Ultra-Thin Logic: Flexible Computing With Layered Materials Thanks To Graphene

Ultra-Thin Logic: Flexible Computing With Layered Materials Thanks To Graphene - Electronics Featured Graphene

The Flagship is developing novel technologies based on graphene and related materials (GRMs) such as transition metal dichalcogenides (TMDs), semiconductor materials that can be separated into ultra-thin sheets just a few atoms thick. Due to their thin, flexible nature and their excellent electrical properties at compact dimensions, GRMs are promising for compact and flexible electronic devices.

Researchers from the Graphene Flagship, working at the TU Vienna in Austria, have designed and fabricated the first microprocessors based on GRMs. Using transistors made from the TMD molybdenum disulphide (MoS2), the microprocessors are capable of 1-bit logic operations and the design is scalable to multi-bit operations. With the drive towards smart objects and the Internet of Things, the microprocessors hold promise for integrating computational power into everyday objects and surfaces.

Building Blocks of Computing

Microprocessors are a central part of modern , from watches to smartphones and supercomputers. Based on transistors, logic operations are performed through a series of input and output cycles, according to instructions stored in a memory unit. Modern microprocessors are based almost exclusively on silicon, but this technology cannot be made flexible. The ultra-thin MoS2 transistors are inherently flexible and compact, so this result could be directly translated into fully flexible electronic devices, for example, wearable phones or computers, or for wider use in the Internet of Things. “In general, being a flexible material there are new opportunities for novel applications. One could combine these processor circuits with light emitters that could also be made with MoS2 to make flexible displays and e-paper, or integrate them for logic circuits in smart ,” said Thomas Mueller, who led the work at TU Vienna.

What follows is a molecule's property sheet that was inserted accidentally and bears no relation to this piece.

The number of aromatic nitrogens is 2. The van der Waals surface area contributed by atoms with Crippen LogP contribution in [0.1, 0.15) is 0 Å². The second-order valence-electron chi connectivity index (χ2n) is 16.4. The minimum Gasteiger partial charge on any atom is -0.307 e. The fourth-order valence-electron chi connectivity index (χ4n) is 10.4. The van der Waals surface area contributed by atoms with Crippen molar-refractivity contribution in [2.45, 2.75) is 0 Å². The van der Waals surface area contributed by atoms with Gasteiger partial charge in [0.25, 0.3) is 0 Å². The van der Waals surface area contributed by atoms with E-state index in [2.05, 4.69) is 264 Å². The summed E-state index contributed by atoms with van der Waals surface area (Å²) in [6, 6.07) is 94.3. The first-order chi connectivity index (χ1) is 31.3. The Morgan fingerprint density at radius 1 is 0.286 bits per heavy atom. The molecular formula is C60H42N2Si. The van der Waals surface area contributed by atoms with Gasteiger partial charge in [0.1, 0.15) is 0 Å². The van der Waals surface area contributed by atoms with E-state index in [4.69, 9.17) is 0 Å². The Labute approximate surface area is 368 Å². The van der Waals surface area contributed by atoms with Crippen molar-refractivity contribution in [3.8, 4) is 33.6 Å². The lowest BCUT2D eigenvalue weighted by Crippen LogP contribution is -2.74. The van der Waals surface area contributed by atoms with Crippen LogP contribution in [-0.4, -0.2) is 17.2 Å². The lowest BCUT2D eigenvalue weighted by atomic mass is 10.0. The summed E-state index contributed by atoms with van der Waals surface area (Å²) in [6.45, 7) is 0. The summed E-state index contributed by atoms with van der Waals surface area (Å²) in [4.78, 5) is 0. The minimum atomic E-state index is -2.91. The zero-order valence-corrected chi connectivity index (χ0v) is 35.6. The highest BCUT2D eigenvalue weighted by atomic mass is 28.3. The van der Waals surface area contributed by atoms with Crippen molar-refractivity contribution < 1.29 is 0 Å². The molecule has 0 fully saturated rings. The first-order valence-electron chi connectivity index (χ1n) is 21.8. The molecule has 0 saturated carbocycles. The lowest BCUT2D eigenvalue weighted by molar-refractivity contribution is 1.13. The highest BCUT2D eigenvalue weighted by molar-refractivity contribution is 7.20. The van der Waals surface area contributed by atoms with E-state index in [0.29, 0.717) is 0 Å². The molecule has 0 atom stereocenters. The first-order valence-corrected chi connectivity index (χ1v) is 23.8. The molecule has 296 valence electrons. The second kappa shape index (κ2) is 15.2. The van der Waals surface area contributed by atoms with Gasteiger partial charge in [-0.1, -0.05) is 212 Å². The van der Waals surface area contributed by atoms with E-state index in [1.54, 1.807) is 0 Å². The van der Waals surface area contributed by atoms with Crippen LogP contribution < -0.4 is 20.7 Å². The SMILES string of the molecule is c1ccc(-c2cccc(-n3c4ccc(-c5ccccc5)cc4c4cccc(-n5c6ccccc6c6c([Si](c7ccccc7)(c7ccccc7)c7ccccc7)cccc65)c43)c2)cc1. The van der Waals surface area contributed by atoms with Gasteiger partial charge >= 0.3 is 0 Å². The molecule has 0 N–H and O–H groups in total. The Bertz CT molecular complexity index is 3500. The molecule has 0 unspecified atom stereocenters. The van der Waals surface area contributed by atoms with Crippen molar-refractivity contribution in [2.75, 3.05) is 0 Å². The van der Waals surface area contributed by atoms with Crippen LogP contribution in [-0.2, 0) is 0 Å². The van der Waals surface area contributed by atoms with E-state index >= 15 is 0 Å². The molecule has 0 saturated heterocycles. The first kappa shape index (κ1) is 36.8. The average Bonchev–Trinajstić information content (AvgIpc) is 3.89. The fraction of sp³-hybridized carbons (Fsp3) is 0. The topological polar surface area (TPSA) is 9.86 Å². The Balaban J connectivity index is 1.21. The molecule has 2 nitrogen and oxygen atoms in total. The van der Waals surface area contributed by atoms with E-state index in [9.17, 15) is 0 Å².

The thinness of the MoS2 means that the transistors are highly responsive. “In principle, it’s an advantage to have a thin material for a transistor. The thinner the material, the better the electrostatic control of the transistor channel, and the smaller the power consumption,” said Mueller. The advantage of thin microprocessors means that low-powered computers could be integrated into everyday objects without adding bulk.

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Source: Graphene Flagship